In just a few days I’ll be leaving the clinic where I’ve practiced pediatrics for the past six years. The last months have been a flurry of last visits with families, paperwork, and tying up loose ends. There have been many, many goodbyes. I’ve been deeply moved by the expressions of gratitude and affection that many families have shared with me. It seems it is always in these times of change and endings that we are most open with each other.
And so, as families share their gratitude with me, I share mine with them. I wonder if patients and families know how deeply they impact their physicians? I wonder if they know how much they’ve taught me? That I, too, remember our shared experiences. The joy of a new birth, the pain of an injury, the horror of abuse, the grief of death. That I’ve carefully guarded the most intimate of life’s details that they’ve shared with me. That these experiences have moved me as a fellow human and shaped me as a pediatrician. I wonder if they know that every kind note and drawing is saved and treasured. Brought out and savored during the hard days to get me through. I wonder if they know that, even on the toughest days, as they’ve waited too long to see me, or when I seem rushed, I still cherish my time with them inside the exam room.
The end of this particular phase of my career, taking my leave of a community of patients and families that I care deeply about, has left me with a feeling akin to grief. But, it has also given me the luxury of time to reflect. After years of training and now a number of years of busy practice, there are occasional flickers of fatigue (mostly related to the constant deluge of administrative tasks). But, my heart is still fully present here in medicine. What a gift it is to spend my days caring for children- partnering with their families to give them the best start in life. Helping them stay healthy and working to heal them when they are sick.
I remain profoundly honored to be doing this work and deeply grateful to the families who have entrusted me to do it.
And so, thanks to my patients and their families, I move on to this new chapter of life with a renewed spirit, deeper knowledge, and a full and thankful heart.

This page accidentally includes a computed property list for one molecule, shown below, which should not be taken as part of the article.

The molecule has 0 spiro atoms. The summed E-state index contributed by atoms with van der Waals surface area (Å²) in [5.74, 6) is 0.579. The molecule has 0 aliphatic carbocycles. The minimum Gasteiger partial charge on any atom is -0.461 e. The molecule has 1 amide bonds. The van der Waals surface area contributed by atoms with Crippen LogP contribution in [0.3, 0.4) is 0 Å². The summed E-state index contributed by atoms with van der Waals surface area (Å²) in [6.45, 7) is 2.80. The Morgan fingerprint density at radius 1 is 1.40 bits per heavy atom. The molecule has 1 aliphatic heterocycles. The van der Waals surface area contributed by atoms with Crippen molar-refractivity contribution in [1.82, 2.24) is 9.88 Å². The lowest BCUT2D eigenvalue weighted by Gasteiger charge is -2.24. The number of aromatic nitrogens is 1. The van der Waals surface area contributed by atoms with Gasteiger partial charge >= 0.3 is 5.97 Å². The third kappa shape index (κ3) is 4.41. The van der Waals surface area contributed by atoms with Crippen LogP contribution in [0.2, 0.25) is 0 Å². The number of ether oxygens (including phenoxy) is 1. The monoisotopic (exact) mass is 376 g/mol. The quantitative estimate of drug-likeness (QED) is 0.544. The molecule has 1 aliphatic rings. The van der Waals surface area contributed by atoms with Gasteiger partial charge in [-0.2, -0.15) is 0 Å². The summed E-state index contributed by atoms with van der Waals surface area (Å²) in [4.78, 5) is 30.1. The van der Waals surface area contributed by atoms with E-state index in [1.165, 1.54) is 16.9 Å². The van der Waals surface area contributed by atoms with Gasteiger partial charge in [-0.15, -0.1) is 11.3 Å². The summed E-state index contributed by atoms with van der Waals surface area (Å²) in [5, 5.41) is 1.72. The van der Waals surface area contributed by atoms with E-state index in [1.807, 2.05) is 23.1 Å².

I’ve been thinking a lot about parenting and self-care. Mostly about how, when things get busy, our self-care is often the first thing to go. This, despite evidence and anecdote that it really shouldn’t be. That taking care of ourselves actually makes us better parents. Continue reading
I’ve been working with the latest electronic medical record (EMR) for almost a year now. You know the one. There are many positive changes, to be sure. It has helped me more than a few times with calculating doses for kids’ medications. I can now easily check in on my patients’ progress when they are admitted to the hospital. And, of course, the notes are far more legible.
But what do the notes actually tell me? Sadly, sometimes, not much. Continue reading
Many thanks to all of you who have joined me here at My Two Hats in 2013. I continue to derive much joy from writing here and to learn so much from readers’ insights. I am ever grateful for the connections and friendships that My Two Hats has brought me.
Here’s a quick wrap-up of 2013. Continue reading
“Why shouldn’t quiet be strong?
And what else can quiet do that we don’t give it credit for?” -Susan Cain
*A while back in clinic a nine-year-old’s mom came in concerned about her son. Turns out that at the parent-teacher conference, her son’s teacher had said, “Your son is very quiet in school.” Even though her child was excelling academically, had great behavior, and truly enjoyed going to school, this statement stayed with his mom. She worried about it. Because in American society, being quiet, or “shy”, is not often seen as a positive quality. I hope that will change. Continue reading
This is the second post in a two-part series on fever in children. Last week Dr. Cara Barone provided excellent information regarding why children get fevers, how to measure your child’s temperature, and whether to worry or discuss with your physician. This week I’m back to review when and how to treat fever in kids. Continue reading
I’m delighted to welcome guest Cara Barone, MD, FAAP to My Two Hats this week. Dr. Barone is a pediatrician and mother of two. She did her pediatric residency in the Boston Combined Pediatric Program and a fellowship in Pediatric Emergency Medicine at Children’s Hospital Boston. She happily practices general pediatrics at the Palo Alto Medical Foundation in the Palo Alto, CA division. Dr. Barone has written a great post about fever. Please read on to learn more from her about this very common child health concern.
Every day in clinic I talk about fevers, fever-reducing medicines, and taking temperatures. This parental concern has been an absolute mainstay throughout my pediatric career and transcends all age groups in pediatric medicine. Continue reading